there is an unparalleled beauty in children’s joy. perhaps it is this pure bliss, this magnifying wonder, that drives us to go to the end of the world to witness this miracle of life. and most likely, it is this small fragment of pure happiness that we all look for when thinking about our children christmas gifts.
but what we do often forget is that children’s joy does not rely merely on material goods.
let’s not be misunderstood. the wonder of new discoveries, the curiosity for the unknown, the marvel of imagination, they all benefit from a balanced approach to toys and gifts. truth be said, toys and gifts are necessary and play a role in kids’ lives and in the development of their neurocognitive abilities. the question is, however, much more challenging: are we offering the right toys and being able to balance our enthusiasm with the educational and civic care we all cherish?
my belief is that our choices regarding this issue should always bear in mind the real necessities of our kids. do they have too much toys? does this toy bring anything good to them? does it bring additional happiness or new neurocognitive opportunities?
let’s start from the beginning. we have all heard that there is no such thing as “too much toys”. however, it is not necessarily true. the notion of endless options and eased access to every will and request may prevent children from being exposed to the development of decision making processes and the exposure to frustration. one good way to mitigate these risks is to implement the “replacement method”.
the “replacement method” is always dependent on parents’ evaluation of the adequate/excessive amount of toys children have, but also on the values identified as relevant for their kids’ development. this approach proposes something quite simple: to explain the need to share joy with other small children and to give, for example, 2-3 toys – in impeccable conditions - to charity for each toy the child wishes for. the development of decision making, empathy, and social privilege awareness is a big plus of this methodological approach. I am conscious that this approach is often seen as too severe or harsh, but there is no need for drama. realistically, don’t we feel joy when we give gifts to our children? why wouldn’t they be able to experience this feeling as well?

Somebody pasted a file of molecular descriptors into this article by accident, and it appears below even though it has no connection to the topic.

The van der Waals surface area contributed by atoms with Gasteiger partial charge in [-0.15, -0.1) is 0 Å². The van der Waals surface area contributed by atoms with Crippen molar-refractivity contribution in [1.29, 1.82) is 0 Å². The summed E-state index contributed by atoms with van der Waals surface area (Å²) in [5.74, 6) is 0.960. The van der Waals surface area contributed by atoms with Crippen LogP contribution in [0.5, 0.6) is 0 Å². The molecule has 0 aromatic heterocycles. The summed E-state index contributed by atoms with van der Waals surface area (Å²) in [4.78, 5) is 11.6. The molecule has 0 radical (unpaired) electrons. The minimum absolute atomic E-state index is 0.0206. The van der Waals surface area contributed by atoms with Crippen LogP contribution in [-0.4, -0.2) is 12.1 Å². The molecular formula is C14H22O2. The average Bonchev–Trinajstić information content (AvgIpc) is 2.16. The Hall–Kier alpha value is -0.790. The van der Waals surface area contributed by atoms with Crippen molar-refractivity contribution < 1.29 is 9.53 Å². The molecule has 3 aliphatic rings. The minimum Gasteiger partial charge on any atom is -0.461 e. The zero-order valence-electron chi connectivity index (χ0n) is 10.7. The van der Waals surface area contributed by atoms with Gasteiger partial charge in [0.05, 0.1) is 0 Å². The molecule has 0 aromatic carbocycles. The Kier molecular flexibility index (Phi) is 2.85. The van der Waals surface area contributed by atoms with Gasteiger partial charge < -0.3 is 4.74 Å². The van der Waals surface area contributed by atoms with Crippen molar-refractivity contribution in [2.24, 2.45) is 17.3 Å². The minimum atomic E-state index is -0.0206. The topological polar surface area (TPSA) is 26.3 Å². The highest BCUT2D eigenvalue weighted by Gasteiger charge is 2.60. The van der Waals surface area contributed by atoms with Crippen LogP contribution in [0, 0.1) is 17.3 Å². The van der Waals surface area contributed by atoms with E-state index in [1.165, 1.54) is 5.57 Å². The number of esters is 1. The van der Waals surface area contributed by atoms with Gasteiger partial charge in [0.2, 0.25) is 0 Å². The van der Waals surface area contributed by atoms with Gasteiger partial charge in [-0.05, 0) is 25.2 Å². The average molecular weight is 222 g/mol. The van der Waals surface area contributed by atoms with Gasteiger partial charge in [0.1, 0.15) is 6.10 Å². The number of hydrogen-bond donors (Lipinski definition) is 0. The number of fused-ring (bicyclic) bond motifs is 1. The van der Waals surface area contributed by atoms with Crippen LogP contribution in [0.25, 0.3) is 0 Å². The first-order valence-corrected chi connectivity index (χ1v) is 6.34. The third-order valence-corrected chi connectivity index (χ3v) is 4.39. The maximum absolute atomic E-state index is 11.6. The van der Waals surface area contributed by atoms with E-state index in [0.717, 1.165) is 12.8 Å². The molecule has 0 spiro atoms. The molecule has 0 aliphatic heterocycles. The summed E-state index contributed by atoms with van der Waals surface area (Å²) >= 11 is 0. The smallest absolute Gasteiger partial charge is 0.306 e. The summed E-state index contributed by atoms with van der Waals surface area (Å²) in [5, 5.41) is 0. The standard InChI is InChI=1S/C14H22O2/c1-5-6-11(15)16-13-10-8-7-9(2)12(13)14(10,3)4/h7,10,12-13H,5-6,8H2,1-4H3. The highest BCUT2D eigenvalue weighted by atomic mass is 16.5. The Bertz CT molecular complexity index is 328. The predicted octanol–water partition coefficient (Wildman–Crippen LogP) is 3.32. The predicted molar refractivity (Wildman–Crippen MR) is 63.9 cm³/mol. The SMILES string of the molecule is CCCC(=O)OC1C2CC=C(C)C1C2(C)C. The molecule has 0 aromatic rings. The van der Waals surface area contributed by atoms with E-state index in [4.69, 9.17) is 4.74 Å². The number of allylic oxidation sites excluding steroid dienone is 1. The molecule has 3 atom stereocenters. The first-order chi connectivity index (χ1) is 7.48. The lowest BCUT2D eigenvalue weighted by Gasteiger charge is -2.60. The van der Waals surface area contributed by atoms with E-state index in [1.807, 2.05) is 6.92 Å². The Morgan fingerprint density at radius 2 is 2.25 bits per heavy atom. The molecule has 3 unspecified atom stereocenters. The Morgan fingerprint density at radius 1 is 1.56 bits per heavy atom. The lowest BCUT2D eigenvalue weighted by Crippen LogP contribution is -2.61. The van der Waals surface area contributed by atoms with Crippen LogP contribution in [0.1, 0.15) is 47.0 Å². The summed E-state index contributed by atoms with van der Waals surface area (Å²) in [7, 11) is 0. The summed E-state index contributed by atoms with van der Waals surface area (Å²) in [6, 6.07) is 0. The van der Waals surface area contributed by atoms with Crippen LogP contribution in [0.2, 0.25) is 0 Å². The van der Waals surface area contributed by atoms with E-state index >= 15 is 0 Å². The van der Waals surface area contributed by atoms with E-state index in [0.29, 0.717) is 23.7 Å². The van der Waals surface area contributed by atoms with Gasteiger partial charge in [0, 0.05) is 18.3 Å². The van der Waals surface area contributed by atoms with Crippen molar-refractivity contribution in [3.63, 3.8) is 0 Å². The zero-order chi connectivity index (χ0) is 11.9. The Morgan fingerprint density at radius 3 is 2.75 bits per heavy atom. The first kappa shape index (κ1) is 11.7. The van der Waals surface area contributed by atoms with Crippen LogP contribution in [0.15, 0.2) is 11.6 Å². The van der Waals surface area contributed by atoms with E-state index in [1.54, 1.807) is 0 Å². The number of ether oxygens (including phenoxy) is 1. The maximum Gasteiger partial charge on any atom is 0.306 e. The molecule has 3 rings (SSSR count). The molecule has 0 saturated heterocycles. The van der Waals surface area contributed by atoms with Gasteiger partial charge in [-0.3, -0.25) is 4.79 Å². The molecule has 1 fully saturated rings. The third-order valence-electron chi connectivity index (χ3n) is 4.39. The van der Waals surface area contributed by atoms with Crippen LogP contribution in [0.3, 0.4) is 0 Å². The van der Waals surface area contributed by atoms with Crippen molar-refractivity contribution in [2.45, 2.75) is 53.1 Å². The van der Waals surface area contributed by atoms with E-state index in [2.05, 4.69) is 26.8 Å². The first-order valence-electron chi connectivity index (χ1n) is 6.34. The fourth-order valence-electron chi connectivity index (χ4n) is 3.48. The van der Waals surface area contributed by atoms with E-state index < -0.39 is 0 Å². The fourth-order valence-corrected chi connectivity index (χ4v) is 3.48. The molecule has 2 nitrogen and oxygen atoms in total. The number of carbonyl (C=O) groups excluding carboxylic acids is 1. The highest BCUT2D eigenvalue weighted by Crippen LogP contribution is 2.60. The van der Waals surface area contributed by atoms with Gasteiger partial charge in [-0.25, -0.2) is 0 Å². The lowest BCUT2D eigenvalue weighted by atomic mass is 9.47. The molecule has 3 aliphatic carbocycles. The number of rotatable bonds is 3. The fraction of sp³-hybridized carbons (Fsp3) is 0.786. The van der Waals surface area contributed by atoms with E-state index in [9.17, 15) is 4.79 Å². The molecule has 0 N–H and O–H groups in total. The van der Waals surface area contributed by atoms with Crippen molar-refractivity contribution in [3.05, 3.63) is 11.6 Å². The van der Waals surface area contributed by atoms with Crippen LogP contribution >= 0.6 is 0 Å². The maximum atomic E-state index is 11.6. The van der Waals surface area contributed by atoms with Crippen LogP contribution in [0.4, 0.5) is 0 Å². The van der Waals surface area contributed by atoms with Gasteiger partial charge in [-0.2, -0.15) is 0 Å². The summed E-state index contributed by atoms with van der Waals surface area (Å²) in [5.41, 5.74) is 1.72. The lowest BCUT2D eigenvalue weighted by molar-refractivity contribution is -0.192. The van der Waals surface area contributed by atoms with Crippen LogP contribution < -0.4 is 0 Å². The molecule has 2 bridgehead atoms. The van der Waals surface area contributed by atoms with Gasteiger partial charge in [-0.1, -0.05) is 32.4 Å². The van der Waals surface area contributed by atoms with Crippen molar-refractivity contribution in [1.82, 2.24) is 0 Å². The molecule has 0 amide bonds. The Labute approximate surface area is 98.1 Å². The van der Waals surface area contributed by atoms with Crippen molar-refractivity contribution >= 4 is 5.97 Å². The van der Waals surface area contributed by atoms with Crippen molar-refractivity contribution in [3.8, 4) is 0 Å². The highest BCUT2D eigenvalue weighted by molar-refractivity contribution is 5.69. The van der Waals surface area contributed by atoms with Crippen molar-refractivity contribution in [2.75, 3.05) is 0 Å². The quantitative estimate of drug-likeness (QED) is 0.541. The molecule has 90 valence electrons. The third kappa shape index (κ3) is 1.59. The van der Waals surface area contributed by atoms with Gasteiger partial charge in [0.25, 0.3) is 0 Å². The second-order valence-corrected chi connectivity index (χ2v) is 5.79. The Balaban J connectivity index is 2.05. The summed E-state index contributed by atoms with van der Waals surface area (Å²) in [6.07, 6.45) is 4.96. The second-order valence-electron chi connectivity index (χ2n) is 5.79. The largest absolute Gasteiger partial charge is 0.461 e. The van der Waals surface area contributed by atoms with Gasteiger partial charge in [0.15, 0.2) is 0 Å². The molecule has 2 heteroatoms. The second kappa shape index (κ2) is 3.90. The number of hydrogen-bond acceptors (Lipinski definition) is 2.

another strategy is the “short-list approach”. this approach relies on the previous evaluation of the toys/gifts we think may be beneficial for our kids. so, instead of unlimited options, the child has to opt for a selection of toys that Santa is able to deliver and afterward you give that list to the family.
if your lifestyle would include this list as a possibility, don’t forget to take into account age, emotional maturity, and the educational purposes of each toy, and remember that repetitive toys don’t bring any advantage to the child. needless to say, irrationality is part of the process and you should not obsess about it. so be flexible when trying this approach and adapt it if needed.
nevertheless, decisions about gifts and toys are not just about quantities, but also about quality and appropriateness.
there are infinite recommendations, guidelines, discussions, and opinions regarding this subject, but you really just need to know the fundamentals – you don’t need a PhD in every subject of your life, do not overcomplicate.
long story short. until 3y-old it is important to avoid toys with small pieces. they won’t need lots of toys. they essentially need construction toys, books, toys with lights, and music that are good neurocognitive stimuli at this point.
between 3y-old and 6y-old we should focus on creativity. children need to develop imagination and open themselves to creativity. constructions are definitely a good option. additional complexity and pieces with smaller dimensions are allowed. puzzles and more complex books are good options too.
between 6y-old and 10y-old children we should focus on their concentration. growingly complex books about planets, the human body, geography, board games, and videogames are the favorite ones. frequently they develop their eagerness to talk and to understand the world.
after 10y-old. pre-puberty stage begins and toys are progressively abandoned. they develop new tastes and interests. clothes and “grown-up things” acquire a particular interest. the investment from now on should focus on understanding what is important for them, not just about their neurocognitive evolvement.
so, with these ideas, I think that it is easier to choose and to make decisions about children’s gifts and toys. a merry christmas for all of our children, the best of the world.
ana silva is a graduated pediatric doctor from the university of coimbra and is currently the head of the pediatric department at CUF coimbra hospital and CUF viseu hospital. she is also a specialist in neonatal intensive care and last but not least, a powerful and inspiring woman. she constantly carries a CINCO lucky item, which allows her to be thus strong while remaining the sweetest with our kids!